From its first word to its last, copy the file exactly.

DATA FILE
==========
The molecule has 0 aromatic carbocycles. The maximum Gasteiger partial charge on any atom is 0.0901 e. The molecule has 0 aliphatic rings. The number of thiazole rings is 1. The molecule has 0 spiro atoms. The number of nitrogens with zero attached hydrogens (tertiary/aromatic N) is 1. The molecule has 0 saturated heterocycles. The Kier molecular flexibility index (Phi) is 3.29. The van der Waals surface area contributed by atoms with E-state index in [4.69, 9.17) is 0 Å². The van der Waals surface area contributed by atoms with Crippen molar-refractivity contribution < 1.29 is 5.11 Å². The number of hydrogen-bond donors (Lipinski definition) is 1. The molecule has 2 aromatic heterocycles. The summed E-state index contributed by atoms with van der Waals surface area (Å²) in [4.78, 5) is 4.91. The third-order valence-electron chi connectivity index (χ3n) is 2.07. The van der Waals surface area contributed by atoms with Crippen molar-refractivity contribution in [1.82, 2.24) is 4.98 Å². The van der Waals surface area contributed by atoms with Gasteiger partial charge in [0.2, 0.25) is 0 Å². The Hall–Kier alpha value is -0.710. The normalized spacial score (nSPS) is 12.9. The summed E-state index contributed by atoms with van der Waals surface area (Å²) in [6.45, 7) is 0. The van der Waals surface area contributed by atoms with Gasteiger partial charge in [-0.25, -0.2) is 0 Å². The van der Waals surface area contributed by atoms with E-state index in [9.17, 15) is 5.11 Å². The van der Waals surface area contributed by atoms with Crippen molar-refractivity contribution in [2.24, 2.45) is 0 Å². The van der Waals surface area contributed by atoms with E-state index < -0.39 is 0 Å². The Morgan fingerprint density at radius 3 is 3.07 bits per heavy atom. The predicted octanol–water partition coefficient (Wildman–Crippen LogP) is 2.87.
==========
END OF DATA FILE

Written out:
The molecule has 0 aromatic carbocycles. The maximum Gasteiger partial charge on any atom is 0.0901 e. The molecule has 0 aliphatic rings. The number of thiazole rings is 1. The molecule has 0 spiro atoms. The number of nitrogens with zero attached hydrogens (tertiary/aromatic N) is 1. The molecule has 0 saturated heterocycles. The Kier molecular flexibility index (Phi) is 3.29. The van der Waals surface area contributed by atoms with E-state index in [4.69, 9.17) is 0 Å². The van der Waals surface area contributed by atoms with Crippen molar-refractivity contribution < 1.29 is 5.11 Å². The number of hydrogen-bond donors (Lipinski definition) is 1. The molecule has 2 aromatic heterocycles. The summed E-state index contributed by atoms with van der Waals surface area (Å²) in [4.78, 5) is 4.91. The third-order valence-electron chi connectivity index (χ3n) is 2.07. The van der Waals surface area contributed by atoms with Crippen molar-refractivity contribution in [1.82, 2.24) is 4.98 Å². The van der Waals surface area contributed by atoms with Gasteiger partial charge in [0.2, 0.25) is 0 Å². The Hall–Kier alpha value is -0.710. The normalized spacial score (nSPS) is 12.9. The summed E-state index contributed by atoms with van der Waals surface area (Å²) in [6.45, 7) is 0. The van der Waals surface area contributed by atoms with Gasteiger partial charge in [-0.25, -0.2) is 0 Å². The van der Waals surface area contributed by atoms with E-state index in [9.17, 15) is 5.11 Å². The van der Waals surface area contributed by atoms with Crippen molar-refractivity contribution in [2.24, 2.45) is 0 Å². The van der Waals surface area contributed by atoms with E-state index < -0.39 is 0 Å². The Morgan fingerprint density at radius 3 is 3.07 bits per heavy atom. The predicted octanol–water partition coefficient (Wildman–Crippen LogP) is 2.87.